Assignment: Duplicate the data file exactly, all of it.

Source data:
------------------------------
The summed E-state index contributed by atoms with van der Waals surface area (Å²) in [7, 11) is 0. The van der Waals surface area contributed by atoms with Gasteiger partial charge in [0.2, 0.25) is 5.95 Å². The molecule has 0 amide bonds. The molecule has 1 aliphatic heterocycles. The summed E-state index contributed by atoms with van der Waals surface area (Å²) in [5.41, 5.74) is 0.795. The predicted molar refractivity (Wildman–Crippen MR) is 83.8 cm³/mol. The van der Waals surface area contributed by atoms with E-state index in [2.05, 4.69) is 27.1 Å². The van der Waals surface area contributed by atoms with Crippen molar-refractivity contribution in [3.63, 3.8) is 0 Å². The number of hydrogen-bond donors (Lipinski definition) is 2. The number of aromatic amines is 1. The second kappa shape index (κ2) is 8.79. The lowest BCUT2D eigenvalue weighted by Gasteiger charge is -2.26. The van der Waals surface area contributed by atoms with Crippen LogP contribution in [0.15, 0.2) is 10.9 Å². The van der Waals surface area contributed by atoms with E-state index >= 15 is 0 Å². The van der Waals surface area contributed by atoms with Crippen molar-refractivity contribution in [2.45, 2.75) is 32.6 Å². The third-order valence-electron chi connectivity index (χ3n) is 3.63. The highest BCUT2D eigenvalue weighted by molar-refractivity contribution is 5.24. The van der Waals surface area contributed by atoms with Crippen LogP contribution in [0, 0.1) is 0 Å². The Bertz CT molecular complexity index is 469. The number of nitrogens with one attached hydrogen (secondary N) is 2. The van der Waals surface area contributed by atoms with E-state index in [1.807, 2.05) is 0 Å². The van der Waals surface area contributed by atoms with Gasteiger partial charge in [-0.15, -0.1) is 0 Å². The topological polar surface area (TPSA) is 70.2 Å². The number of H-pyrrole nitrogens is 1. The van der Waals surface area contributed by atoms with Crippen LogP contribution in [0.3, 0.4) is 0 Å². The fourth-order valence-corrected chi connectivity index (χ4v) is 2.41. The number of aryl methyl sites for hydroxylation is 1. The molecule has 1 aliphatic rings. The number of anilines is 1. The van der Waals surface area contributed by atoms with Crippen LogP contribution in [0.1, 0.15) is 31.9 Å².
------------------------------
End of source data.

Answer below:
The summed E-state index contributed by atoms with van der Waals surface area (Å²) in [7, 11) is 0. The van der Waals surface area contributed by atoms with Gasteiger partial charge in [0.2, 0.25) is 5.95 Å². The molecule has 0 amide bonds. The molecule has 1 aliphatic heterocycles. The summed E-state index contributed by atoms with van der Waals surface area (Å²) in [5.41, 5.74) is 0.795. The predicted molar refractivity (Wildman–Crippen MR) is 83.8 cm³/mol. The van der Waals surface area contributed by atoms with E-state index in [2.05, 4.69) is 27.1 Å². The van der Waals surface area contributed by atoms with Crippen molar-refractivity contribution in [3.63, 3.8) is 0 Å². The number of hydrogen-bond donors (Lipinski definition) is 2. The number of aromatic amines is 1. The second kappa shape index (κ2) is 8.79. The lowest BCUT2D eigenvalue weighted by Gasteiger charge is -2.26. The van der Waals surface area contributed by atoms with Crippen LogP contribution in [0.15, 0.2) is 10.9 Å². The van der Waals surface area contributed by atoms with E-state index >= 15 is 0 Å². The van der Waals surface area contributed by atoms with Crippen molar-refractivity contribution in [2.45, 2.75) is 32.6 Å². The third-order valence-electron chi connectivity index (χ3n) is 3.63. The highest BCUT2D eigenvalue weighted by molar-refractivity contribution is 5.24. The van der Waals surface area contributed by atoms with Crippen LogP contribution in [0, 0.1) is 0 Å². The Bertz CT molecular complexity index is 469. The number of nitrogens with one attached hydrogen (secondary N) is 2. The van der Waals surface area contributed by atoms with E-state index in [1.807, 2.05) is 0 Å². The van der Waals surface area contributed by atoms with Gasteiger partial charge in [-0.15, -0.1) is 0 Å². The topological polar surface area (TPSA) is 70.2 Å². The number of H-pyrrole nitrogens is 1. The van der Waals surface area contributed by atoms with Crippen LogP contribution in [0.3, 0.4) is 0 Å². The fourth-order valence-corrected chi connectivity index (χ4v) is 2.41. The number of aryl methyl sites for hydroxylation is 1. The molecule has 1 aliphatic rings. The number of anilines is 1. The van der Waals surface area contributed by atoms with Crippen LogP contribution in [0.1, 0.15) is 31.9 Å².